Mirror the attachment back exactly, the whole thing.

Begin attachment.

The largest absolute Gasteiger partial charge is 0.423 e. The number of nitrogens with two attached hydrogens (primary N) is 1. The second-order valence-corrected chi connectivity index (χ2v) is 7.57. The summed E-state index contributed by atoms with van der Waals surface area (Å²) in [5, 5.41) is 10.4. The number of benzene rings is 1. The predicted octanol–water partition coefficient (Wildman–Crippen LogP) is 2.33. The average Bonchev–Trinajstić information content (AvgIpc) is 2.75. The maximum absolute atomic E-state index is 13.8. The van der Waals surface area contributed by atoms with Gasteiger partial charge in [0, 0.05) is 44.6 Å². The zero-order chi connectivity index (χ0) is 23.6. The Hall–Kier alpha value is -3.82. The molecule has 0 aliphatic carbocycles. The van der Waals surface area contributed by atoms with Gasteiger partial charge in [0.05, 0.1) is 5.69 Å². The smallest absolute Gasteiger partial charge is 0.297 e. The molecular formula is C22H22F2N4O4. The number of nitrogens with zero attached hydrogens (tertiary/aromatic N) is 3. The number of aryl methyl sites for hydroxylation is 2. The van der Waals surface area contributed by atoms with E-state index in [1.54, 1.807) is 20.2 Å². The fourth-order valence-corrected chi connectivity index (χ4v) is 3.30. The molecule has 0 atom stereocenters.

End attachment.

The largest absolute Gasteiger partial charge is 0.423 e. The number of nitrogens with two attached hydrogens (primary N) is 1. The second-order valence-corrected chi connectivity index (χ2v) is 7.57. The summed E-state index contributed by atoms with van der Waals surface area (Å²) in [5, 5.41) is 10.4. The number of benzene rings is 1. The predicted octanol–water partition coefficient (Wildman–Crippen LogP) is 2.33. The average Bonchev–Trinajstić information content (AvgIpc) is 2.75. The maximum absolute atomic E-state index is 13.8. The van der Waals surface area contributed by atoms with Gasteiger partial charge in [0, 0.05) is 44.6 Å². The zero-order chi connectivity index (χ0) is 23.6. The Hall–Kier alpha value is -3.82. The molecule has 0 aliphatic carbocycles. The van der Waals surface area contributed by atoms with Gasteiger partial charge in [0.05, 0.1) is 5.69 Å². The smallest absolute Gasteiger partial charge is 0.297 e. The molecular formula is C22H22F2N4O4. The number of nitrogens with zero attached hydrogens (tertiary/aromatic N) is 3. The number of aryl methyl sites for hydroxylation is 2. The van der Waals surface area contributed by atoms with E-state index in [1.54, 1.807) is 20.2 Å². The fourth-order valence-corrected chi connectivity index (χ4v) is 3.30. The molecule has 0 atom stereocenters.